Welcome to Designing from Bones where we use the realities of the past to unearth the fiction of tomorrow.
Today, we begin a three part series on the dainty subject of Cannibalism. The roots of this practice predate written history and examples of it can be found in every culture from the primordial mists right up to the modern day. For the weak of stomach or those disposed to a gentler view, I’ll do my best to keep the discussion – tasteful, by approaching cannibalism from three writerly angles – as an aspect of culture, as an aspect of character and thematically. Culture first. Grab a napkin.
Cannibalism’s History in Culture
Neanderthal’s, Homo Sapiens hooting cousins, were known practitioners of cannibalism, both of their own kind and of the other human branches. Some studies believe that this activity was a key factor in their extinction through the action of degenerative diseases associated with the practice of eating human flesh.
However, the hairy hunters were not alone. Neanderthal bones found in France show the marks of butchery by stone tools – the same type of marks left by ancient humans on rendered deer carcases. While not conclusive, in at least a few locations, humans likely dined on Neanderthals as well. Dinner invites were a different experience in the distant past – be careful what you RSVP.
It is important to remember two key ideas while exploring cannibalism’s menu.
First, until recent times it was believed that a person’s power was stored in one or more organs or the flesh itself. The ancient Greeks, Romans and nearly every culture out there believed in this ideal.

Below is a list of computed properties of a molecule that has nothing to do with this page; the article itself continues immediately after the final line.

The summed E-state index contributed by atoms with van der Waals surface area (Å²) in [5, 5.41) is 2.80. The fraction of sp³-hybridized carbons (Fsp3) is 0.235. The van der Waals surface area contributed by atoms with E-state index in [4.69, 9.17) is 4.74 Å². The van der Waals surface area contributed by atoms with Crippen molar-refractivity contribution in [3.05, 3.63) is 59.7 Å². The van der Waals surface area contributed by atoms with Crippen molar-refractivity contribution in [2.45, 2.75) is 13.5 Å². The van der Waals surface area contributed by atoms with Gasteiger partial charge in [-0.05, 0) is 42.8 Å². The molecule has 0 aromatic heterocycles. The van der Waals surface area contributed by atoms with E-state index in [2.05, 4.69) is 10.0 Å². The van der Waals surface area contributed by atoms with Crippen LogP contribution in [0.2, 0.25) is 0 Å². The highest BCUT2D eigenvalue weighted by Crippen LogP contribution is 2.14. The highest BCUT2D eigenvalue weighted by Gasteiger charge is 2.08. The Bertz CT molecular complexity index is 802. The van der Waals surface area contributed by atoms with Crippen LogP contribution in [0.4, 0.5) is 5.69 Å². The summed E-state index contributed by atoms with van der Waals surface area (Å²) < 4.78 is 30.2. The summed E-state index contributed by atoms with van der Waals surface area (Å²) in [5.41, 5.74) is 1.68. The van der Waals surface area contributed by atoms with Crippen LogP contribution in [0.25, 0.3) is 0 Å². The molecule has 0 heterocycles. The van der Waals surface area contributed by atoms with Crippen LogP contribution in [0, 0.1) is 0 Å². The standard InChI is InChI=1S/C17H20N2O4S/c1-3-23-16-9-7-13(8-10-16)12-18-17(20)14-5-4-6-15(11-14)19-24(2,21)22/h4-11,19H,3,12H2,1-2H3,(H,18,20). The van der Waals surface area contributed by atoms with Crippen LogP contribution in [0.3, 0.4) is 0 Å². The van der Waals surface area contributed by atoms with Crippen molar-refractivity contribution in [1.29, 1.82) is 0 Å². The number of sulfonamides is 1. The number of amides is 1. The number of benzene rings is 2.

Second, while this may bother our modern sensibilities, meat is meat, regardless of its source. Now before you run off, let me say that studies of modern Western diet have proven that due to the fillers, chemicals and other sundry things they pack into our food, eating us would prove toxic to practically any other life form. Which is an interesting survival strategy as long as the other guy isn’t carrying Pepcid and an antibiotic.
Culturally speaking, most cannibalistic practices have been of the first variety – ritual (eating for power or religious reasons) rather than homicidal (killing and eating as food).
And herein lies the great ethical divide. While it may make ones skin crawl to watch the witch doctor in Indiana Jones and the Temple of Doom take a bite from a human heart as part of a magical religious ritual, it is a whole different thing to consider the same scene shot in Jeffery Dahmer’s kitchen at dinner time. Hannibal Lector anyone?
No culture is one-dimensional, each, historical, existing or fictional culture defines the acceptability and/or laws that govern cannibalism based on their own needs, beliefs and understanding. And yes, some still partake of the taboo practice today, such as the Korowai tribe of Papua among a few others.
Cannibalizing Fiction or A Little Take Out for Writers
To discover how cannibalism can be applied and used as part of a fictional culture it is important to consider all the factors governing the subject objectively. Here are a few key questions to ask that will lead to a rich and diverse culture that includes cannibalism among its traits. Note that these will overlap on occasion.
- Who are the practitioners? A small tribe, like the Korowai, or an empire, like the Aztecs? Are they isolated from the rest of global society or a recognized political power? The Aztecs were separate for a long time, even though they were an empire.